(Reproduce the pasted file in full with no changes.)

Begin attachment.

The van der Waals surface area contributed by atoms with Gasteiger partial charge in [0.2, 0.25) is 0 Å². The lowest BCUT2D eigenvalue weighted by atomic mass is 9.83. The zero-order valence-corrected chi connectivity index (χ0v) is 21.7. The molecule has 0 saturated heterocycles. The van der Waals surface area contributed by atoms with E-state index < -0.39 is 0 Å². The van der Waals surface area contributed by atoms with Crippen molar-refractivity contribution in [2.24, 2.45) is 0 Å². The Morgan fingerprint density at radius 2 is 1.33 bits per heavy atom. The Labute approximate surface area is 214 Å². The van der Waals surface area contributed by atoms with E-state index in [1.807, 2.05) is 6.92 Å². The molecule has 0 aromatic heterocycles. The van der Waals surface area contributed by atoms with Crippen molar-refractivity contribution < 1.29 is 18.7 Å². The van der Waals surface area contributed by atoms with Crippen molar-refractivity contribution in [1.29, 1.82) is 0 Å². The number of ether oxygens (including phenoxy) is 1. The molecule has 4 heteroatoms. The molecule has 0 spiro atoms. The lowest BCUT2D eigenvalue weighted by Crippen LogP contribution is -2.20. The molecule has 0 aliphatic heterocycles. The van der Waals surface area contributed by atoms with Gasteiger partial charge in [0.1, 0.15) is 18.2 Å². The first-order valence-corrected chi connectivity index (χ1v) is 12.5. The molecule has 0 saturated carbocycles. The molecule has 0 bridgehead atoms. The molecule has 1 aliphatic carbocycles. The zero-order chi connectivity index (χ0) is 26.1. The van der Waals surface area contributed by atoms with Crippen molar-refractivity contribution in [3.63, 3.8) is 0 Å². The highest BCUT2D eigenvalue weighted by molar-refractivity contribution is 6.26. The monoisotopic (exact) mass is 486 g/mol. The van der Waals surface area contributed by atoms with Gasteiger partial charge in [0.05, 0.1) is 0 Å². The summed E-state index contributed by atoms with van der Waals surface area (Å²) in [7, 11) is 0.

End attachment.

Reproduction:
The van der Waals surface area contributed by atoms with Gasteiger partial charge in [0.2, 0.25) is 0 Å². The lowest BCUT2D eigenvalue weighted by atomic mass is 9.83. The zero-order valence-corrected chi connectivity index (χ0v) is 21.7. The molecule has 0 saturated heterocycles. The van der Waals surface area contributed by atoms with E-state index < -0.39 is 0 Å². The van der Waals surface area contributed by atoms with Crippen molar-refractivity contribution in [2.24, 2.45) is 0 Å². The Morgan fingerprint density at radius 2 is 1.33 bits per heavy atom. The Labute approximate surface area is 214 Å². The van der Waals surface area contributed by atoms with E-state index in [1.807, 2.05) is 6.92 Å². The molecule has 0 aromatic heterocycles. The van der Waals surface area contributed by atoms with Crippen molar-refractivity contribution < 1.29 is 18.7 Å². The van der Waals surface area contributed by atoms with Crippen molar-refractivity contribution in [1.29, 1.82) is 0 Å². The number of ether oxygens (including phenoxy) is 1. The molecule has 4 heteroatoms. The molecule has 0 spiro atoms. The lowest BCUT2D eigenvalue weighted by Crippen LogP contribution is -2.20. The molecule has 0 aliphatic heterocycles. The van der Waals surface area contributed by atoms with Gasteiger partial charge in [0.1, 0.15) is 18.2 Å². The first-order valence-corrected chi connectivity index (χ1v) is 12.5. The molecule has 0 saturated carbocycles. The molecule has 0 bridgehead atoms. The molecule has 1 aliphatic carbocycles. The zero-order chi connectivity index (χ0) is 26.1. The van der Waals surface area contributed by atoms with Crippen molar-refractivity contribution in [3.63, 3.8) is 0 Å². The highest BCUT2D eigenvalue weighted by molar-refractivity contribution is 6.26. The monoisotopic (exact) mass is 486 g/mol. The van der Waals surface area contributed by atoms with Gasteiger partial charge in [0.05, 0.1) is 0 Å². The summed E-state index contributed by atoms with van der Waals surface area (Å²) in [7, 11) is 0.